The day after he took oath as Uttarakhand’s chief minister, Harish Rawat went to his office but would not sit on his chair. This was apparently because his astrologers had advised him against it until Vasant Panchami. And when that came on February 4, priests reportedly performed puja and havan before he finally sat on the chair he had been eyeing for 12 years.
Rawat is looking at a long tenure, with the next assembly elections due in 2017, but knows he will be under constant pressure from three sides —the opposition, his party’s allies, and factions within the party.
The BJP has been playing on the slow pace of rehabilitation and reconstruction work in disaster-hit areas and is hoping that anti-incumbency will bring it all five constituencies in the upcoming Lok Sabha elections. Among allies, he has to deal with the Progressive Democratic Front formed by seven non-Congress MLAs (three of the BSP, three independent and one of the Uttarakhand Kranti Dal) on whose support his government banks.
It is the factions within the Congress, however, that Rawat has sought to woo first. In his very first week, he visited MLAs supposed to be his detractors at their homes, apparently to persuade them to put up a united face before the elections. It was to send such a message that he sent Navprabhat, a party MLA considered a loyalist of former chief minister Narayan Dutt Tiwari, to Kedar Valley before he went there himself.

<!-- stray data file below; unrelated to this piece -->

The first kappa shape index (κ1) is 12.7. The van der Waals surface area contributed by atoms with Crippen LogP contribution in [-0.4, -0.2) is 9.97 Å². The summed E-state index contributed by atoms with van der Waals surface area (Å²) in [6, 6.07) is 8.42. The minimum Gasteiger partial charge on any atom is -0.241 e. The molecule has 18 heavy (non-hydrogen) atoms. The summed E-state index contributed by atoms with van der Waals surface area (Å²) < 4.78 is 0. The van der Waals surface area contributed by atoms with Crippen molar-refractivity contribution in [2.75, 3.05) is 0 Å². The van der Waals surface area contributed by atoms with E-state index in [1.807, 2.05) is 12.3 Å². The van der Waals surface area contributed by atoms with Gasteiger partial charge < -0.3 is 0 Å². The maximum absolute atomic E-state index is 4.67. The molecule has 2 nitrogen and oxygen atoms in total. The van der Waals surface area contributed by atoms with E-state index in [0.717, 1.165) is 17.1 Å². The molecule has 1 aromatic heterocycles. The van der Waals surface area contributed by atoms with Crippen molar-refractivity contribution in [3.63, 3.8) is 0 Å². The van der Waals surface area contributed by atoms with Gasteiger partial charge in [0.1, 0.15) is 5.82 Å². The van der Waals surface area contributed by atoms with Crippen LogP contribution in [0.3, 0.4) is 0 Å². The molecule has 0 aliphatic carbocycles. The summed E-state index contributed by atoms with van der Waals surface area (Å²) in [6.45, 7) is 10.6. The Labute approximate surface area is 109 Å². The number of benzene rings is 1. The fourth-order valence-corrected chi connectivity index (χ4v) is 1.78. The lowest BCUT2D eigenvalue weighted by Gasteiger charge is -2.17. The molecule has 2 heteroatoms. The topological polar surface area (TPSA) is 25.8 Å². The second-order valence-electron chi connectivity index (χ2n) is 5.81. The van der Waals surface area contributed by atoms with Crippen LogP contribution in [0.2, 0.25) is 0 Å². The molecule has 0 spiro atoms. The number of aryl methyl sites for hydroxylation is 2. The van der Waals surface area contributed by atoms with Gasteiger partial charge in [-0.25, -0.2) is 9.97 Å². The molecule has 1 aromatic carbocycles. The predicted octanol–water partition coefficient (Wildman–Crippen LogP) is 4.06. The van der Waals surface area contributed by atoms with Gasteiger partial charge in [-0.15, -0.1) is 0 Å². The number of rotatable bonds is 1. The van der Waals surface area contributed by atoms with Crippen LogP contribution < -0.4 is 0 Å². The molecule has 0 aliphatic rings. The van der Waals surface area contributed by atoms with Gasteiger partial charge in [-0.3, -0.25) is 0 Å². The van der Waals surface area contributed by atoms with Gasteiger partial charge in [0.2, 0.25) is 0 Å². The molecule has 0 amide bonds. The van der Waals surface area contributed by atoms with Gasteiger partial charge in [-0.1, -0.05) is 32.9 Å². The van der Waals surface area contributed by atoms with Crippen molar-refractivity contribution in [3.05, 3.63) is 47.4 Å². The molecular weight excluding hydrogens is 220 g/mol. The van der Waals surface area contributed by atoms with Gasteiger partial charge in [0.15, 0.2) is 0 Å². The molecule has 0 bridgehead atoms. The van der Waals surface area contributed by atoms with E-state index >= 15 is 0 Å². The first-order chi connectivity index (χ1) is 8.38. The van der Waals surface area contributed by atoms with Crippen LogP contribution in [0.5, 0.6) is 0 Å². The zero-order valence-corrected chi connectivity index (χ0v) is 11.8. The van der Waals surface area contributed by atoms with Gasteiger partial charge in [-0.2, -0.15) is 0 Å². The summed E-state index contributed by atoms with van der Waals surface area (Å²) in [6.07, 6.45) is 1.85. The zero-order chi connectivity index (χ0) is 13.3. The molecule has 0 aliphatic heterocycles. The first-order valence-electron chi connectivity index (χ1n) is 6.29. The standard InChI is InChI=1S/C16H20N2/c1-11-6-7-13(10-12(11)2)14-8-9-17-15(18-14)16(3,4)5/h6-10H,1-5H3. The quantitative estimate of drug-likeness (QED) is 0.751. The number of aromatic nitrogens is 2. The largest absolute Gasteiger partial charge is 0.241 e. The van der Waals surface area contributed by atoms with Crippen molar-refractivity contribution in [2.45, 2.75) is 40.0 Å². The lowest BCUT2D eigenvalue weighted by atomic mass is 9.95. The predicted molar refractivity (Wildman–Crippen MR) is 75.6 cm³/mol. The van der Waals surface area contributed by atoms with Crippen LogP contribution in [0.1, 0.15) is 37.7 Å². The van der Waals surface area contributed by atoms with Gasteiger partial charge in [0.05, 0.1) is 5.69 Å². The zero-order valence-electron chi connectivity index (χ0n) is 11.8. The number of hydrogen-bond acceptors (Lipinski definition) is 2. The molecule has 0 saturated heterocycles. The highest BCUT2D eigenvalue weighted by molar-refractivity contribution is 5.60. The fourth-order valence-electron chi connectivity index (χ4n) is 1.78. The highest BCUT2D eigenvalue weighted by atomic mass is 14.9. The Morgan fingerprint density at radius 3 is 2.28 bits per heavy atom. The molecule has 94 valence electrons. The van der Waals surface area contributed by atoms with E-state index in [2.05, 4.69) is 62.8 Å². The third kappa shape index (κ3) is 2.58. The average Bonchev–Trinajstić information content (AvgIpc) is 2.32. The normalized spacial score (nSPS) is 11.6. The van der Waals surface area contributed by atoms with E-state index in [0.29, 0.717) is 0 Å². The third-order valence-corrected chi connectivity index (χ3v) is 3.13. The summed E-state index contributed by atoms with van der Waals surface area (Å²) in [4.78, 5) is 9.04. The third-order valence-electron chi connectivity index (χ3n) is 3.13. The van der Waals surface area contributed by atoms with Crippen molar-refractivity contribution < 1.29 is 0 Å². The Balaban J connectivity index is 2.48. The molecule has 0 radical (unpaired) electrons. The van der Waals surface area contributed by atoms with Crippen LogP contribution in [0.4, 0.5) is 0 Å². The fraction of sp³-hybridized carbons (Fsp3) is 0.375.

“I met villagers at Tharali village for three hours before the chief minister arrived and then communicated their problems to him,” says Navprabhat. He was a minister under Tiwari, who had been chosen CM when Rawat too had been a contender. When Rawat arrived in the village, it was with minister Indira Hridyesh, another Tiwari loyalist, and whom Rawat introduced to his audience as “super CM”.
For his first press conference, Rawat chose the Congress office. Before that, he went to the home of state Congress president Yashpal Arya, a minister said to be among his detractors, and brought him along to the press conference.
And on Sunday, at another press conference, Rawat had with him Saket Bahuguna, son of Vijay Bahuguna whom he has replaced as chief minister. Rawat and Saket had come in the same flight from New Delhi.
Rawat has also sought to appear more accessible. The chief minister’s office is open to visitors, and he has visited villages and Dehradun’s slum areas every day in his first week. He has trimmed his carcade to two Innovas, and done away with his cover of Black Cat commandos.
To rush reconstruction and rehabilitation, a cabinet meeting Wednesday decided to delegate more financial powers to SDM-ranked officials on the ground. Time is running out with the panchayat elections set to bring the model code of conduct continued…
While Delhi was ruled by the Congress during the major part of the period under study, Jain said the white paper was not a political move.